Germany’s Finance Agency (Bundesrepublik Deutschland Finanzagentur - BDF) revealed on August 16 that the stabilisation fund assembled to keep Lufthansa (LH, Frankfurt Int'l) and other companies afloat during the pandemic will cut its shareholding in the company.

The German state via the Economic Stabilisation Fund (Wirtschaftsstabilisierungsfonds - WSF) has held a 20% stake in the majority privately-run flag carrier since it acquired the shareholding for EUR300 million euros (USD353.5 million) as part of last year’s EUR9 billion euro (USD10.6 billion) bailout package including EUR6 billion (USD7 billion) from the WSF.

“The WSF will reduce its shareholding over several weeks, depending on the market conditions, to a limited extent, but by a maximum of a quarter (5%), starting today,” the agency said in a statement. “The WSF will continue to support DLH within the framework of the stabilisation measure granted.”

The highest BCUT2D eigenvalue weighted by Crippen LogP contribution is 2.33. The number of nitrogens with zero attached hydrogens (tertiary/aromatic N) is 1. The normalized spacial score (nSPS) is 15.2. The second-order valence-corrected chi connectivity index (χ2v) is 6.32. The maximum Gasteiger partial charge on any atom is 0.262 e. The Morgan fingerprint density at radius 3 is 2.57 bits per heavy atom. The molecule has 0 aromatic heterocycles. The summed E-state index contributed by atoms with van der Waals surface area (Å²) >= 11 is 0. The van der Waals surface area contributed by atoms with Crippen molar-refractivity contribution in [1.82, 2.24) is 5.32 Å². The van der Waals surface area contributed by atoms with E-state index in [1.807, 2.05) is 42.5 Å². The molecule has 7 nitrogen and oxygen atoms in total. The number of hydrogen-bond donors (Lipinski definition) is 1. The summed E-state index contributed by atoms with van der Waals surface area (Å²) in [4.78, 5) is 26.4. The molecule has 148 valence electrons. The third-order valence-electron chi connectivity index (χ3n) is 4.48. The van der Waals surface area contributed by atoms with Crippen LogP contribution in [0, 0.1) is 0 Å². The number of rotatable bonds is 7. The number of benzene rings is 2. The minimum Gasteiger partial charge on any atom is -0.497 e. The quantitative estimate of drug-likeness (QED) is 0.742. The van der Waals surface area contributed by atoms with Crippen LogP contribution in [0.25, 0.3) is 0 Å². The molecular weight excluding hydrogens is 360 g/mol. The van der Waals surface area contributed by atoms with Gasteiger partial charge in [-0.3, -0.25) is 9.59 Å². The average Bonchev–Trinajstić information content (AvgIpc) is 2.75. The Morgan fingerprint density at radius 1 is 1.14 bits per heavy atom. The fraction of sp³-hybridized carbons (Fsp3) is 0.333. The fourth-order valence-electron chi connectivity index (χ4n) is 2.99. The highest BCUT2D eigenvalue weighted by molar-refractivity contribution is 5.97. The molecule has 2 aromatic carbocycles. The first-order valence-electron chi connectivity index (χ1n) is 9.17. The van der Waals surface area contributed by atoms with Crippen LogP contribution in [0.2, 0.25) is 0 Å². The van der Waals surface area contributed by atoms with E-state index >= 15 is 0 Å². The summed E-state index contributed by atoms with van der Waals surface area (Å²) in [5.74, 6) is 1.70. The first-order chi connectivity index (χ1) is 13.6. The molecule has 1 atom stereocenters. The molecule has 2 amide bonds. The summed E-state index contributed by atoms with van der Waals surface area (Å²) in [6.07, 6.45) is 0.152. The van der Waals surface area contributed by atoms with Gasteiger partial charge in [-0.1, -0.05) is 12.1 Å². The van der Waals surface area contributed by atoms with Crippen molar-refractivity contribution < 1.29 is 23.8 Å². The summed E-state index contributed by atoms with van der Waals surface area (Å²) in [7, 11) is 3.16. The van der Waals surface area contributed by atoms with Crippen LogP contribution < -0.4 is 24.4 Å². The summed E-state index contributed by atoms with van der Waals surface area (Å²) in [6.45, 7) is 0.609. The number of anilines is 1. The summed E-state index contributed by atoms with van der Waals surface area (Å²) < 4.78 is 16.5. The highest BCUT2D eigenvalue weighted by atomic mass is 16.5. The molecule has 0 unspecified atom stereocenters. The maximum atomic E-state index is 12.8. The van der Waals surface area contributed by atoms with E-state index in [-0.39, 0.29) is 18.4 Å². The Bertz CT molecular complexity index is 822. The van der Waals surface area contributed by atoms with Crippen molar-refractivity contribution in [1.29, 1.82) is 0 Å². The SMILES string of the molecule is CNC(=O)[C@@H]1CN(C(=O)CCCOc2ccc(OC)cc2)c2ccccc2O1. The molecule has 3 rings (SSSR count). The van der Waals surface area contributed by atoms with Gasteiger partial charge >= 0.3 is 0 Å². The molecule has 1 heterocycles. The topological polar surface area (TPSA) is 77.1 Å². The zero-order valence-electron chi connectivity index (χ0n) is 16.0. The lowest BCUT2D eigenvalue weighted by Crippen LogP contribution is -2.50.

The move can be explained, it said, by “the background of the currently communicated positive corporate development” at Lufthansa, “after the first successes of the future-oriented measures” at the company and “taking into account the interests of both sides.”

The fund has said it will sell the complete stake, which is currently worth more than EUR1 billion (USD1.2 million), by the end of 2023.

Lufthansa is meanwhile continuing to make preparations for a capital increase of up to EUR5.5 billion (USD3.5-6.5 billion), with the issue of new shares likely to occur before the upcoming September 26 parliamentary elections according to local media - a measure that will help it to return bailout funds to taxpayers.

It has already boosted its liquidity by raising a further EUR1 billion euros (USD1.2 billion) in a corporate bond sale on July 7, on top of drumming up EUR1.6 billion (USD1.9 billion) in a bond issue on February 4. Lufthansa halved its losses in the second quarter of 2021 year-on-year and is expecting a return to profit later this year.